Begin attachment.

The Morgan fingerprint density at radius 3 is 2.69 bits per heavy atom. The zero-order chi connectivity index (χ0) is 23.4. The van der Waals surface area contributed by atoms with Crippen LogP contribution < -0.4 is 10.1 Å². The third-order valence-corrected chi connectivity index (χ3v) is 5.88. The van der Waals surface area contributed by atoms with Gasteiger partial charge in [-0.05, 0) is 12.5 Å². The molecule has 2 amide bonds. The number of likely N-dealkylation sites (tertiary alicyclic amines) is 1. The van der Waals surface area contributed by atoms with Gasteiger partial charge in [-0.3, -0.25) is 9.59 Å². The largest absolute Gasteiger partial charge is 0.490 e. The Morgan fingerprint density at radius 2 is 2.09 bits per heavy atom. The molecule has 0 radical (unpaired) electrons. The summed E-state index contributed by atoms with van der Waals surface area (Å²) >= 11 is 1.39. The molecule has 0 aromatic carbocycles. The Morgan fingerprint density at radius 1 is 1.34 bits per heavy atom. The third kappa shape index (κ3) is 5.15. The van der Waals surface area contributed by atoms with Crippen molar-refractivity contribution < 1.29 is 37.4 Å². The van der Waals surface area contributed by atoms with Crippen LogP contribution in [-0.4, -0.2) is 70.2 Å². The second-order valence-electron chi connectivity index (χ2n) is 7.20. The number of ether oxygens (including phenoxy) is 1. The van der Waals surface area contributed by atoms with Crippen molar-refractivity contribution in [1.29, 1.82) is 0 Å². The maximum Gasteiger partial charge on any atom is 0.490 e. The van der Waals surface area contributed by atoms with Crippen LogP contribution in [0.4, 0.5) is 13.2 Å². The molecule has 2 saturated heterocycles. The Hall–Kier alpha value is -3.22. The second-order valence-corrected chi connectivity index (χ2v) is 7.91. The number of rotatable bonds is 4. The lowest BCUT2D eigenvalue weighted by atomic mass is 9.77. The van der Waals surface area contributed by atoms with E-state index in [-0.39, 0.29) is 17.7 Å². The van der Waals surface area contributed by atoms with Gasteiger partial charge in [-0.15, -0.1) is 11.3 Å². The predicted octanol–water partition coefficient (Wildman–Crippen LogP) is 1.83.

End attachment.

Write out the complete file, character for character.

The Morgan fingerprint density at radius 3 is 2.69 bits per heavy atom. The zero-order chi connectivity index (χ0) is 23.4. The van der Waals surface area contributed by atoms with Crippen LogP contribution < -0.4 is 10.1 Å². The third-order valence-corrected chi connectivity index (χ3v) is 5.88. The van der Waals surface area contributed by atoms with Gasteiger partial charge in [-0.05, 0) is 12.5 Å². The molecule has 2 amide bonds. The number of likely N-dealkylation sites (tertiary alicyclic amines) is 1. The van der Waals surface area contributed by atoms with Gasteiger partial charge in [-0.3, -0.25) is 9.59 Å². The largest absolute Gasteiger partial charge is 0.490 e. The Morgan fingerprint density at radius 2 is 2.09 bits per heavy atom. The molecule has 0 radical (unpaired) electrons. The summed E-state index contributed by atoms with van der Waals surface area (Å²) >= 11 is 1.39. The molecule has 0 aromatic carbocycles. The Morgan fingerprint density at radius 1 is 1.34 bits per heavy atom. The third kappa shape index (κ3) is 5.15. The van der Waals surface area contributed by atoms with Crippen molar-refractivity contribution < 1.29 is 37.4 Å². The van der Waals surface area contributed by atoms with Crippen LogP contribution in [-0.4, -0.2) is 70.2 Å². The second-order valence-electron chi connectivity index (χ2n) is 7.20. The number of ether oxygens (including phenoxy) is 1. The van der Waals surface area contributed by atoms with Crippen molar-refractivity contribution in [1.29, 1.82) is 0 Å². The maximum Gasteiger partial charge on any atom is 0.490 e. The van der Waals surface area contributed by atoms with Crippen LogP contribution in [0.4, 0.5) is 13.2 Å². The molecule has 2 saturated heterocycles. The Hall–Kier alpha value is -3.22. The second-order valence-corrected chi connectivity index (χ2v) is 7.91. The number of rotatable bonds is 4. The lowest BCUT2D eigenvalue weighted by atomic mass is 9.77. The van der Waals surface area contributed by atoms with E-state index in [-0.39, 0.29) is 17.7 Å². The van der Waals surface area contributed by atoms with Gasteiger partial charge in [-0.15, -0.1) is 11.3 Å². The predicted octanol–water partition coefficient (Wildman–Crippen LogP) is 1.83.